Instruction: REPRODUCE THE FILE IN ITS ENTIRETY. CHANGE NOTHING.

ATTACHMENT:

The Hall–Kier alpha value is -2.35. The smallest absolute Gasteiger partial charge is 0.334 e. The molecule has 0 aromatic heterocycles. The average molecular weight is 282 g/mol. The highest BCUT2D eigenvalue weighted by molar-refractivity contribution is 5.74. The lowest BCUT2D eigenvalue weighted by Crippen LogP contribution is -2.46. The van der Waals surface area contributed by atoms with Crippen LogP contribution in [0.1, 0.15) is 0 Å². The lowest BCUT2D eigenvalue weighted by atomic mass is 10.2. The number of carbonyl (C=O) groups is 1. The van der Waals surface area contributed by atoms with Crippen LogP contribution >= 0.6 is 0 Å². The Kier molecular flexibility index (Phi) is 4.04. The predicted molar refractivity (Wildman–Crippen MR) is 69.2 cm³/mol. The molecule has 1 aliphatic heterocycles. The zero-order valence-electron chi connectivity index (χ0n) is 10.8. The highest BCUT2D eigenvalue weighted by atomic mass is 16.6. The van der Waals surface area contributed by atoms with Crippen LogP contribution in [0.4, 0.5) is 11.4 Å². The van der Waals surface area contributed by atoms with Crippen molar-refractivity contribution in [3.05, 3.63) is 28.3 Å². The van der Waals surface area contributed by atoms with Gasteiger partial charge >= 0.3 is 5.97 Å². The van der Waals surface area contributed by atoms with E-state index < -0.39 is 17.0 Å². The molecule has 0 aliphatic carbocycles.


The Hall–Kier alpha value is -2.35. The smallest absolute Gasteiger partial charge is 0.334 e. The molecule has 0 aromatic heterocycles. The average molecular weight is 282 g/mol. The highest BCUT2D eigenvalue weighted by molar-refractivity contribution is 5.74. The lowest BCUT2D eigenvalue weighted by Crippen LogP contribution is -2.46. The van der Waals surface area contributed by atoms with Crippen LogP contribution in [0.1, 0.15) is 0 Å². The lowest BCUT2D eigenvalue weighted by atomic mass is 10.2. The number of carbonyl (C=O) groups is 1. The van der Waals surface area contributed by atoms with Crippen LogP contribution >= 0.6 is 0 Å². The Kier molecular flexibility index (Phi) is 4.04. The predicted molar refractivity (Wildman–Crippen MR) is 69.2 cm³/mol. The molecule has 1 aliphatic heterocycles. The zero-order valence-electron chi connectivity index (χ0n) is 10.8. The highest BCUT2D eigenvalue weighted by atomic mass is 16.6. The van der Waals surface area contributed by atoms with Crippen LogP contribution in [0.4, 0.5) is 11.4 Å². The van der Waals surface area contributed by atoms with Crippen molar-refractivity contribution in [3.05, 3.63) is 28.3 Å². The van der Waals surface area contributed by atoms with Gasteiger partial charge >= 0.3 is 5.97 Å². The van der Waals surface area contributed by atoms with E-state index < -0.39 is 17.0 Å². The molecule has 0 aliphatic carbocycles.